U.S. Needs to Learn How to Coexist Peacefully with China

Currently visiting mainland China, U.S. Vice President Joe Biden recently publicly expressed that, “Although China is not America’s ally, it can become America’s friend.” At the same time, Biden stressed, “It is probably necessary for competition to exist between China and the U.S., but this does not mean that an all-out conflict will erupt between the two nations. In reality, everything tells us that advancing dialogue with China is what is in line with U.S. national interests.”*

Presently, mainland China is America’s second-largest trade partner, its number one source for imports and its third-largest market for exports. It also holds $1.2 trillion in government bonds, making it America’s largest creditor. According to reports by the research organization Global Insight, mainland China could, by around the year 2035, surpass the U.S. to become the world’s largest economy. Since trade activities between the U.S. and China foster closer ties each day, this will also establish the important foundation for the development of constructive relations between the U.S. and the Chinese Communist Party.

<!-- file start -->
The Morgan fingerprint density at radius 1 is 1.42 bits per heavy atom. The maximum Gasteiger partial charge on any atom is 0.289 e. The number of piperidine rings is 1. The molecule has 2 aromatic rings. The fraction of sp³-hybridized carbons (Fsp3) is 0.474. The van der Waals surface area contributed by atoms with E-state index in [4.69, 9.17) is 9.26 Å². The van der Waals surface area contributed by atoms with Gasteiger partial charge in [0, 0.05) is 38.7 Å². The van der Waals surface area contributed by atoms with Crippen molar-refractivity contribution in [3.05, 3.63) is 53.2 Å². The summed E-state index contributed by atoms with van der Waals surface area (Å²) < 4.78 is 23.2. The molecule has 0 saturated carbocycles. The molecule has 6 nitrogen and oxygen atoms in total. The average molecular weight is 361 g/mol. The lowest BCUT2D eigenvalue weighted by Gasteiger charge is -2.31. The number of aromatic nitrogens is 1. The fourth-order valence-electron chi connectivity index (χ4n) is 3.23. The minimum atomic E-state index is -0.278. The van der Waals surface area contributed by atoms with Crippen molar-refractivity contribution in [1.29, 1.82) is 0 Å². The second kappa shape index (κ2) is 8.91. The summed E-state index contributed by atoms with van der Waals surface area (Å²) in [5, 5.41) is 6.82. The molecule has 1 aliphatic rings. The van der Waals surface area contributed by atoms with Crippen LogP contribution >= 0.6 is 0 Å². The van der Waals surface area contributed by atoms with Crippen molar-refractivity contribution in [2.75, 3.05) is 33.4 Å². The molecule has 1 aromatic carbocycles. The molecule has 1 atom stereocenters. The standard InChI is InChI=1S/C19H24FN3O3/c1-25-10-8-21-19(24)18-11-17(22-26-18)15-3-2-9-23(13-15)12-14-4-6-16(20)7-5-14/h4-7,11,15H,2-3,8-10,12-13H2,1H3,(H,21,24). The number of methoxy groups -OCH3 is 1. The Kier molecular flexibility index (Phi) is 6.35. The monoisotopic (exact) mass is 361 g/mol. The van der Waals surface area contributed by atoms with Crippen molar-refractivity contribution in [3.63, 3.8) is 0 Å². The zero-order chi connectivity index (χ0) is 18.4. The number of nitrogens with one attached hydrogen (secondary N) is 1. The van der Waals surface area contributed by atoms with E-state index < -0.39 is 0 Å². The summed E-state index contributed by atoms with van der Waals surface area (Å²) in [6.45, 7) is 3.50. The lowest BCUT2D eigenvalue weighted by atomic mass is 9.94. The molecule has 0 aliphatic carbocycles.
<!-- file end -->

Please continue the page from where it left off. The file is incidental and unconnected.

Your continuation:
Working together with China on U.S. interests

Obama repeatedly emphasizes that the U.S. must have a practical attitude toward relations with the CCP. Both sides are neither enemies, nor are they strategic partners; in reality, the two are trade partners who also have competing interests in the Asia-Pacific region. Specifically, the main thinking behind America’s strategic plan for dealing with the CCP is, “we need not like China, but we do need to work together with China to handle the major issue of U.S. interests.”

When speaking at the defense think tank RAND Corporation, former U.S. National Security Council Senior Director of Asian Affairs Zalmay Khalilzad pointed out that the U.S. can plan to combine with its allies — such as the Philippines and Australia — to form an allied force to jointly handle conflict in the South China Sea region. At the same time, the U.S. needs to use its tactics for balancing power in order to prevent the three big powers — Russia, the Chinese Communist Party, and India — from forming an alliance against the U.S. Likewise, it must also prevent any one of these three countries from proclaiming itself the hegemony of the Asian region.